Equuleus, "The Little Horse", is one of the smallest constellations in the heavens. It's quite old, and may have been founded by Ptolemy in the second century AD. However the author of the Almagest often borrowed from others and it is possible his principal source, Hipparchus, was the true creator of this constellation.
The outstanding Greek astronomer Hipparchus (fl 146-127 BC) composed the
first star catalogue, of about 850 stars. He also discovered the precession of the equinoxes and invented trigonometry. It is not known if he actually created any constellations.
The "little horse" that the name refers to is lost in antiquity. Some
sources believe it to be a half-brother of Pegasus, Celeris. However I've not found any reference to this character. The only brother of Pegasus that I've come across is Chrysaor, born simultaneously with Pegasus. Instead of a horse, Chrysaor was a warrior.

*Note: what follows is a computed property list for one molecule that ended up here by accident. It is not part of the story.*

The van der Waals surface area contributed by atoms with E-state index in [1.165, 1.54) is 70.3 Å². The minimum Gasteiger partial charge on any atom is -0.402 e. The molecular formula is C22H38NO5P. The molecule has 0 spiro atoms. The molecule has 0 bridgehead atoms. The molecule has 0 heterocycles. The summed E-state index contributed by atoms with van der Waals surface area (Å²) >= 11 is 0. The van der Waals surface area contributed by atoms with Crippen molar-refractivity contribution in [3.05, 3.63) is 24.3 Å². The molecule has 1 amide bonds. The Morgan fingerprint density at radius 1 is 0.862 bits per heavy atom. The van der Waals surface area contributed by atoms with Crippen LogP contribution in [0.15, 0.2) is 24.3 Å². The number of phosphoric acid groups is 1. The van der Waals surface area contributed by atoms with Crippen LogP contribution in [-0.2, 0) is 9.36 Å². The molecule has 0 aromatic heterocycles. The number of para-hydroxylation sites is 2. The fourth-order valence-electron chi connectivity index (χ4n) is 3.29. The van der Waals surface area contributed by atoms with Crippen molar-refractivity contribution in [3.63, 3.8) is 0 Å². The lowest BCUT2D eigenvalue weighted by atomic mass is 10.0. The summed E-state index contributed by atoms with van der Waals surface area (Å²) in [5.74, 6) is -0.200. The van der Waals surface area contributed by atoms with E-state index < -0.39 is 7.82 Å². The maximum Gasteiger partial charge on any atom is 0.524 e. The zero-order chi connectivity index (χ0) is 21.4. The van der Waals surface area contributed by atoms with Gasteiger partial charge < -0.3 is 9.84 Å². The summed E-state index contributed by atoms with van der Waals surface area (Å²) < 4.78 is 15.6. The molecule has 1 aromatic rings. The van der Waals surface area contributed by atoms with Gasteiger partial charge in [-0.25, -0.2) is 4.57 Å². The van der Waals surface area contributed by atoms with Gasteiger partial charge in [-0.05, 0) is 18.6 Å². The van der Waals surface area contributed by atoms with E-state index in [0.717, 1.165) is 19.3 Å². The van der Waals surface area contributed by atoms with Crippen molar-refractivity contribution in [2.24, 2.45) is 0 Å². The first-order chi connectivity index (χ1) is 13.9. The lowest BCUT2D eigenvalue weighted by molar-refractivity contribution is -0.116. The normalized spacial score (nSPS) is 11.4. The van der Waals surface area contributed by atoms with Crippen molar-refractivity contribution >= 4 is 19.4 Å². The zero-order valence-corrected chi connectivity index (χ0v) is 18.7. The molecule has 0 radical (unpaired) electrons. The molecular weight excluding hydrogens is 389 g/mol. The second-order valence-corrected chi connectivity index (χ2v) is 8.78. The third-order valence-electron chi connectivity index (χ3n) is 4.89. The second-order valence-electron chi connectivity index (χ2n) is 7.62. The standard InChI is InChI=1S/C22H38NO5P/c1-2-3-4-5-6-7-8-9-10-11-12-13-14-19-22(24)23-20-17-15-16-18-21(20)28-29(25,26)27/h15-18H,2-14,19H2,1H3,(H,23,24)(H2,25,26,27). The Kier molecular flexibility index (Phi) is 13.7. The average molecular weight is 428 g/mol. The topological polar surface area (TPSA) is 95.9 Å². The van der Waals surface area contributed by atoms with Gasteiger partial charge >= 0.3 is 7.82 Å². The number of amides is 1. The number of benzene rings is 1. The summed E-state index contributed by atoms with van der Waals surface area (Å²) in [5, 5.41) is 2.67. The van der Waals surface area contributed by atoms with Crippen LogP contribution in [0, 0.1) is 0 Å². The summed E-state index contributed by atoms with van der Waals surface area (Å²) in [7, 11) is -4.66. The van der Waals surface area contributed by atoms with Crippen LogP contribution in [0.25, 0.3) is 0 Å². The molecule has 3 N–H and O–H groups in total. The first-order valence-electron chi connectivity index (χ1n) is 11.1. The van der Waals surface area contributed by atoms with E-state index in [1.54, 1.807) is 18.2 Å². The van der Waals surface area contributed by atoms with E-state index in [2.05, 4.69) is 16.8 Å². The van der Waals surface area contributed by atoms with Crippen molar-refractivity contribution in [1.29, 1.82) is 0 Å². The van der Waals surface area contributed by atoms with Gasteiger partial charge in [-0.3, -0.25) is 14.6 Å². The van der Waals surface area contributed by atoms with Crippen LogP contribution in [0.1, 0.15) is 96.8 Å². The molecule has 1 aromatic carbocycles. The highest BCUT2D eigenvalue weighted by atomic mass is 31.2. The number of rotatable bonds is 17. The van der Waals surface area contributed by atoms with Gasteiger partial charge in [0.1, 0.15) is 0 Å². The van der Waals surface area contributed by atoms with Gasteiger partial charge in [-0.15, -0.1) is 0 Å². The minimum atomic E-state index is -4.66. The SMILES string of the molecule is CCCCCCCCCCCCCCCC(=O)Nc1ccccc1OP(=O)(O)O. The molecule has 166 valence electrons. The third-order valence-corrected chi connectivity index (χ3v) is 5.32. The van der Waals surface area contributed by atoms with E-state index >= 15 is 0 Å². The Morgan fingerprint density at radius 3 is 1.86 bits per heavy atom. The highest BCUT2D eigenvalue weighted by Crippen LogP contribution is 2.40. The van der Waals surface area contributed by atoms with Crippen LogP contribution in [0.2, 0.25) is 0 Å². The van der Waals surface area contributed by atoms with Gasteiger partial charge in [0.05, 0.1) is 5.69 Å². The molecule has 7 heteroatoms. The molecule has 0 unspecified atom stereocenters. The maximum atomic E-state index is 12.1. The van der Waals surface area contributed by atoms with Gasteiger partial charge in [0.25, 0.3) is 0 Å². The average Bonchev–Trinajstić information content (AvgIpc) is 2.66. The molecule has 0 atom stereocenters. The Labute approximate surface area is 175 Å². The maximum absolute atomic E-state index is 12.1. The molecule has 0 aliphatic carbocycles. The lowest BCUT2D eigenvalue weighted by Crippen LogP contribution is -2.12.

Its original name seems to have been Al Faras al Awwal and the
Latin equivalent Equus Primus, "the First Horse", since it rises
just before Pegasus.
The asterism is a nondescript triangular form
made from the brightest four stars. The brightest of these, alpha Equulei, is called Kitalpha, from Al Kit ah al Faras: "Part of the Horse".
There are only a half dozen Bayer stars,
which are generally fifth magnitude.
There are a number of multiple binaries here, but little else.
Gamma Equulei (also known as 5 Equ) is a multiple system with
quite faint components (although C is only optical).
AB: 4.7, 11; PA 268º, separation 1.9".
C: 12; PA 5º, 47.7".
D: 6; PA 153º, 352".
Delta Equulei (also known as Struve 2777) is a multiple system
including one of the most rapid visual binaries, with an orbit of only 5.7 years: 5.2, 5.3; 2000 values: PA 33º, 0.2". AC: 9.4, PA 14º, 47.7".
Epsilon Equulei (Struve 2737) is also a multiple system:
AB: 5.2, 6.0; PA 288º, 0.9"
C: 7; PA 70º, 10.6".
D: 12.5; PA 280º, 74.8".
Lambda Equulei, also known as 2 Equulei and Struve 2742, has two equal stars:
7.4, 7.4; PA 218º, separation 2.8".
None of Equuleus' variables are suitable for amateur viewing; the
brightest Mira-type variable (R Equ) only gets to a visual magnitude of
8.7 every 261 days.
Deep Sky Objects:
The constellation has none.